Access to justice through technology: the providers

The Law Society, in its report Technology, Access to Justice and the Rule of Law, published September 2019, defines the “Access to Justice Sector” as “Comprised of all organisations supplying access to justice services. It includes law firms, Not for Profits, individual practitioner barristers and solicitors, in-house legal teams, government bodies, academics, LawTech businesses and associations.” This is not very helpful, but nevertheless true. Everyone involved in the legal sector is involved in delivering (access to) justice in some way, though we might debate the merits.

The third sector

In the field of frontline services providing education, information and advice, the third sector leads, often working with firms and universities. The Law Society report provides many examples of such services, with an exemplar service cited for each type of innovation overcoming a particular barrier to access to justice. Curiously, whilst the report contains a bibliography, it does not also provide URLs for the exemplar services it cites. When asked about this, a Law Society representative gave this baffling reply:

“I am afraid we are unable to share this data. A number of participants of our study requested that their initiative was kept confidential, therefore this information was purposely left out of the report.”

I’ve remedied that with the list below.

The Society’s research revealed a significant problem, with the market of A2J providers not wanting to share resources. Apart from the inevitable entreaty for the Government to commit to providing necessary funding, most of their recommendations relate to the Government and private and third sector organisations sharing or open sourcing information and co-ordinating and collaborating on plans to prevent duplication.

Solicitors practices

In addition to the pro bono efforts from both sides of the profession, solicitors practices are at the sharp end of facilitating access to justice by providing affordable legal services.

Roger Smith on his Law, Technology and Access to Justice blog pleads the case for more guidance from the Law Society for solicitors:

“The current set of recommendations leans heavily on suggestions for government action. These are worthy; can be called in aid to defend the Society; but are likely to be of little direct help to members. … What could the Society produce on technology that would be read with interest and benefit by, for example, a two person firm in Newcastle; a sole practitioner in Birmingham and a group of young solicitors thinking of establishing a practice in Walthamstow? They currently feel bewildered by change; battered by cuts; distrustful of the Society; and uncertain of the way forward. What can we give them to help?”

He has a number of recommendations for the Society, but ultimately, “how can a practice successfully deliver high quality legal services to low income clients?”


HMCTS’s Court Reform Programme, established in 2016, aims to introduce new technology and working practices to make the justice system more accessible. This is a £1bn programme involving over 50 projects across the civil, criminal and family courts and has achieved much already. However, a Commons Select Committee reports that it is still struggling to deliver all it promised and has not shown it is doing enough to understand the impact on court and tribunal users before pressing ahead with reforms.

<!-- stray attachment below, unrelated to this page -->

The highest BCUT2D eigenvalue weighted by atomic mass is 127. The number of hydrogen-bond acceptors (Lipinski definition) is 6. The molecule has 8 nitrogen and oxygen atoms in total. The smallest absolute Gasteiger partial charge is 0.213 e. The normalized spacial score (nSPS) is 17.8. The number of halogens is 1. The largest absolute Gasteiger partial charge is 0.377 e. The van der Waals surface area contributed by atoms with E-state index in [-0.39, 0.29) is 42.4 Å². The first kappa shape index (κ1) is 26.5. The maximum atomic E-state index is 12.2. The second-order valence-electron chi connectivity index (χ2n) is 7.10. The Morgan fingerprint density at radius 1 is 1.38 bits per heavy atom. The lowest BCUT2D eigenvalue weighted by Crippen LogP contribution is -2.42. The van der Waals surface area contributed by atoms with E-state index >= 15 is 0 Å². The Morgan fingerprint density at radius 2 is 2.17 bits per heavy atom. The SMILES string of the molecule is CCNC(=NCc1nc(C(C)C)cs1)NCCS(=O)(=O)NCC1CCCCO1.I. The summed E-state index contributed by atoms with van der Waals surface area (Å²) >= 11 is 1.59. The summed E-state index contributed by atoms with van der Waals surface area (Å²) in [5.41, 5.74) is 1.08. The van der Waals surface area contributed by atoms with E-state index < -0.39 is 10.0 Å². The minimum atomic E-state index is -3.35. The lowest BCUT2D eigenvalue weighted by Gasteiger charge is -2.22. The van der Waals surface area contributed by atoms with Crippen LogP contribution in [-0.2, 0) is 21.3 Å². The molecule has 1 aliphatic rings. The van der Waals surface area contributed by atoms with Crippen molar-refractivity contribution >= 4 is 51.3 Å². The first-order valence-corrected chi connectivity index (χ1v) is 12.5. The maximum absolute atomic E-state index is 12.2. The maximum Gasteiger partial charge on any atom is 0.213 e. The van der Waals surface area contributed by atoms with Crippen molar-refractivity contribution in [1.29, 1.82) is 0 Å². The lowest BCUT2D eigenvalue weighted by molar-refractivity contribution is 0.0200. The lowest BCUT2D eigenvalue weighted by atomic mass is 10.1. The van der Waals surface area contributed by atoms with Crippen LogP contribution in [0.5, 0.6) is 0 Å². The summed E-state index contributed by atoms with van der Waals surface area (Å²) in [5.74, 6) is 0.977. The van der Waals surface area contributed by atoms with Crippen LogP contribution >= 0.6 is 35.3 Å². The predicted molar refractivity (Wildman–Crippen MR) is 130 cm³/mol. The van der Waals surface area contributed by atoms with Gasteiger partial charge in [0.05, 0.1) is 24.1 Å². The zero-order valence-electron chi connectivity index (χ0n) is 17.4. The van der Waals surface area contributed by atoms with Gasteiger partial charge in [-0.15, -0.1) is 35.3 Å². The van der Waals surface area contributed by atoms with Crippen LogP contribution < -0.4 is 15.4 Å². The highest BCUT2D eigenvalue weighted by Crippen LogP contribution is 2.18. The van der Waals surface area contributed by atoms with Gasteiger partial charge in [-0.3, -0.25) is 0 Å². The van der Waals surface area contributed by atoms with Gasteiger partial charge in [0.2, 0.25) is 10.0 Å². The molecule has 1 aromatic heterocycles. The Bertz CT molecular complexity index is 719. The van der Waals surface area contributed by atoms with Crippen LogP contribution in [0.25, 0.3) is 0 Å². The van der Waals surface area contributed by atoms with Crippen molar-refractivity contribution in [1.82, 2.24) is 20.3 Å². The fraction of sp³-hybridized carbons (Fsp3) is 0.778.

“To date its evaluation has largely been process-based, focussing on how new technology is working rather than the impact on people or justice outcomes. … Although some digitised services like divorce seem to be working well, [some] are concerned about how online services may disadvantage users with low digital or legal literacy.”

Responding to these criticisms, HMCTS CEO Susan Ackland Hood says that “more than 250,000 members of the public have used our new online services since last year with over 80 per cent satisfied. Many of those users have told us that such services … have given them access to justice not previously available.” A fuller response will follow.

Other online providers

There are many other online providers operating in the DIY law space. Undoubtedly they contribute to access to justice, but we’ll address them another time.

Third sector A2J exemplar services

This list is derived from section 5 of the Law Society’s report (discussed above), with added links.

Back-office services

1.Case and legal process management.
Citizens Advice: Casebook

2.Means testing to enfranchise vulnerable persons.
Legal Education Foundation & Law Centres Network
Law For Life

3. Empower advisers and internal stakeholders through education.
Frontline Immigration Advice Project

Front-office services

1. Public legal education tool to help people identify the nature of the problem and when there is a need to consult a solicitor.
The Mencap ChatBot

2. Accessible information to enable people to assess their entitlement to benefits or eligibility for legal aid.
Legal Aid Eligibility Calculators

3. Customised legal information and education which is easy to access and understand.
Legal Utopia

4. Alternative dispute resolution processes.
Yess Law

5. Support for legal document assembly.
Personal Independence Payment Tools

6. Introducing users to organisations that can provide information, advice and advocacy.
[Explanation of Guided Pathways – no examples cited.]

Nick Holmes is Editor of this Newsletter. Email Twitter @nickholmes.

Image Nick Youngson CC BY-SA 3.0 Alpha Stock Images